Over the past ten years that farmers in India have been planting Bt cotton – a transgenic variety containing genes from the soil bacterium Bacillus thuringiensis making it pest resistant – pesticide use has been cut by at least half, a new study shows.
The research also found that the use of Bt cotton helps to avoid at least 2.4 million cases of pesticide poisoning in Indian farmers each year, saving US$14 million in annual health costs. (See Nature’s previous coverage of Bt cotton uptake in India here.)
The study on the economic and environmental of Bt cotton is the most accurate to date and the only long term survey of Bt cotton farmers in a developing country.
Previous studies have suggested that farmers planting Bt cotton use less pesticides. But these older studies did not establish a causal link and few quantified the environmental, economic and health costs and benefits.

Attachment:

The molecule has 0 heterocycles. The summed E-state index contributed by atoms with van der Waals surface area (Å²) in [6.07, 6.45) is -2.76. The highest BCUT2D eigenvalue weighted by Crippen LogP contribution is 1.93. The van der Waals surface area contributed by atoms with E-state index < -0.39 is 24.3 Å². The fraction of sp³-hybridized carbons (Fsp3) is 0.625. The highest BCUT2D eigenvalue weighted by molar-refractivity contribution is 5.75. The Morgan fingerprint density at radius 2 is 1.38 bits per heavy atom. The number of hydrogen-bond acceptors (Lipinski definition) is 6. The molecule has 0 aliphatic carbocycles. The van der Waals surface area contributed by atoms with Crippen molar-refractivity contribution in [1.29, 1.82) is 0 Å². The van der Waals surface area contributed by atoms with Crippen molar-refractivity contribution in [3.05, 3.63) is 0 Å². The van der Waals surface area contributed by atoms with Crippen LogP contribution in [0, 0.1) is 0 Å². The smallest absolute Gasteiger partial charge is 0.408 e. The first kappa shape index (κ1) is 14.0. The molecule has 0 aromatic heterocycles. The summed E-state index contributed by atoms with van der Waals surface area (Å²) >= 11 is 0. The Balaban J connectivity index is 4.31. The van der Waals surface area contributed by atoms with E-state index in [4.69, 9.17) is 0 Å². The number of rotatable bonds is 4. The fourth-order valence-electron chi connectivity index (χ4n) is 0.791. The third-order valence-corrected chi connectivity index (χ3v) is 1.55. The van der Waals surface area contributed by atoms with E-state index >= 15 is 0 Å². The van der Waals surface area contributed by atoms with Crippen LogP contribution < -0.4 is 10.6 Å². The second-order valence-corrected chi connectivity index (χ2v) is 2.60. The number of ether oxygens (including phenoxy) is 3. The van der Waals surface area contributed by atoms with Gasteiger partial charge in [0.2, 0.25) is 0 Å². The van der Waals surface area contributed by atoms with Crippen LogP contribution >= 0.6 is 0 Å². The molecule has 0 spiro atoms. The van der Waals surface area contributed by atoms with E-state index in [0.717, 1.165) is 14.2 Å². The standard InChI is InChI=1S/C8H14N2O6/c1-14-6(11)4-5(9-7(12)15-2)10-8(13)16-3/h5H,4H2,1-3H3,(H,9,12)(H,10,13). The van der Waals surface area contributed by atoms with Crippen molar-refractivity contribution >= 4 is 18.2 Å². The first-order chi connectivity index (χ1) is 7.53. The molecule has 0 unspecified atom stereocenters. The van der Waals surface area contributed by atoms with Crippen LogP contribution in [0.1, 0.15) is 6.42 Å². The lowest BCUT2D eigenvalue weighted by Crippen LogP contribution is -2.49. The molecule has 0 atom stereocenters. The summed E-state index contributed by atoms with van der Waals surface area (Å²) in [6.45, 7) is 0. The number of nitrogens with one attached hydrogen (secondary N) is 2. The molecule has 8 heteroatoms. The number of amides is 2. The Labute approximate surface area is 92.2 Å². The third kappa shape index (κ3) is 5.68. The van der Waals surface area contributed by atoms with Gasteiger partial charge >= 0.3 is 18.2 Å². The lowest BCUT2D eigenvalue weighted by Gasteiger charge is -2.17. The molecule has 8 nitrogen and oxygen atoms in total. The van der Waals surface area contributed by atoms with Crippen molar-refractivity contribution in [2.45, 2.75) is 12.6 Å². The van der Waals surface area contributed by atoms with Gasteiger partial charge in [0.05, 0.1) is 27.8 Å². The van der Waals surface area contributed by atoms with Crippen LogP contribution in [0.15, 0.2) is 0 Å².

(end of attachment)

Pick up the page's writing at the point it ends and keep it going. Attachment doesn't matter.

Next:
The current study, published online in the journal Ecological Economics, surveyed Indian cotton farmers between 2002 and 2008. India is now the world’s biggest producer of Bt cotton with an estimated 23.2 million acres planting in 2010. Farmers were asked to provide agronomic, socio-economic and health data, including details of pesticide use and frequency and type of pesticide poisonings such as eye and skin irritations. Farmers who suffered pesticide poisoning provided details about heath treatment costs and costs associated with lost labour days. The survey was repeated every two years.
“The results demonstrate that Bt cotton has notably reduced the incidence of pesticide poisoning among small holder farmers in India,” the study says.
Public debates about transgenic crops should focus more on the health and environmental benefits which can be “substantial” and not just the risks, the study adds.
Kouser, S. & Qaim, M. Ecol. Econ. http://dx.doi.org/10.1016/j.ecolecon.2011.06.008 (2011)
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